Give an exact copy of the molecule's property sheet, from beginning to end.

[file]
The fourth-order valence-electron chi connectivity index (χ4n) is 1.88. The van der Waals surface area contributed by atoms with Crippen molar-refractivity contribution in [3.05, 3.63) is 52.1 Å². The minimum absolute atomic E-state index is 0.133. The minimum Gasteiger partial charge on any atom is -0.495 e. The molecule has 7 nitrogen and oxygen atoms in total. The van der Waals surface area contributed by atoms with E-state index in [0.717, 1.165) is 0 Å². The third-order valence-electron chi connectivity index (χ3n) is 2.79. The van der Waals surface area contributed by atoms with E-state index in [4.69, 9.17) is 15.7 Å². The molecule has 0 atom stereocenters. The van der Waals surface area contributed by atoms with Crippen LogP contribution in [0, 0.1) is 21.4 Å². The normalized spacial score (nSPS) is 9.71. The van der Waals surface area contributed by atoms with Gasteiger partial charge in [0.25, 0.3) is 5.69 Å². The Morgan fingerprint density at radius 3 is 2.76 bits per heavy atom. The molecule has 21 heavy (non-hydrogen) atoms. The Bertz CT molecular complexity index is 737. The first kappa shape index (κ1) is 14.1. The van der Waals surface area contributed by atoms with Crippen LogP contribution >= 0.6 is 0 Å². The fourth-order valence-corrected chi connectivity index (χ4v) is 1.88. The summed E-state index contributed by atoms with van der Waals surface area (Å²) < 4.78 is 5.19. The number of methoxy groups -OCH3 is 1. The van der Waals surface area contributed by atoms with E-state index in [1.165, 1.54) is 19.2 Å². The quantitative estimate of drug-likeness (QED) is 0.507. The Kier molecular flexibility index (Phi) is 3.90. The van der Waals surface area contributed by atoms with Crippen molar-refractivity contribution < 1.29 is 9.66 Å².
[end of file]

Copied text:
The fourth-order valence-electron chi connectivity index (χ4n) is 1.88. The van der Waals surface area contributed by atoms with Crippen molar-refractivity contribution in [3.05, 3.63) is 52.1 Å². The minimum absolute atomic E-state index is 0.133. The minimum Gasteiger partial charge on any atom is -0.495 e. The molecule has 7 nitrogen and oxygen atoms in total. The van der Waals surface area contributed by atoms with E-state index in [0.717, 1.165) is 0 Å². The third-order valence-electron chi connectivity index (χ3n) is 2.79. The van der Waals surface area contributed by atoms with E-state index in [4.69, 9.17) is 15.7 Å². The molecule has 0 atom stereocenters. The van der Waals surface area contributed by atoms with Crippen LogP contribution in [0, 0.1) is 21.4 Å². The normalized spacial score (nSPS) is 9.71. The van der Waals surface area contributed by atoms with Gasteiger partial charge in [0.25, 0.3) is 5.69 Å². The Morgan fingerprint density at radius 3 is 2.76 bits per heavy atom. The molecule has 21 heavy (non-hydrogen) atoms. The Bertz CT molecular complexity index is 737. The first kappa shape index (κ1) is 14.1. The van der Waals surface area contributed by atoms with Crippen LogP contribution >= 0.6 is 0 Å². The fourth-order valence-corrected chi connectivity index (χ4v) is 1.88. The summed E-state index contributed by atoms with van der Waals surface area (Å²) < 4.78 is 5.19. The number of methoxy groups -OCH3 is 1. The van der Waals surface area contributed by atoms with E-state index in [1.165, 1.54) is 19.2 Å². The quantitative estimate of drug-likeness (QED) is 0.507. The Kier molecular flexibility index (Phi) is 3.90. The van der Waals surface area contributed by atoms with Crippen molar-refractivity contribution < 1.29 is 9.66 Å².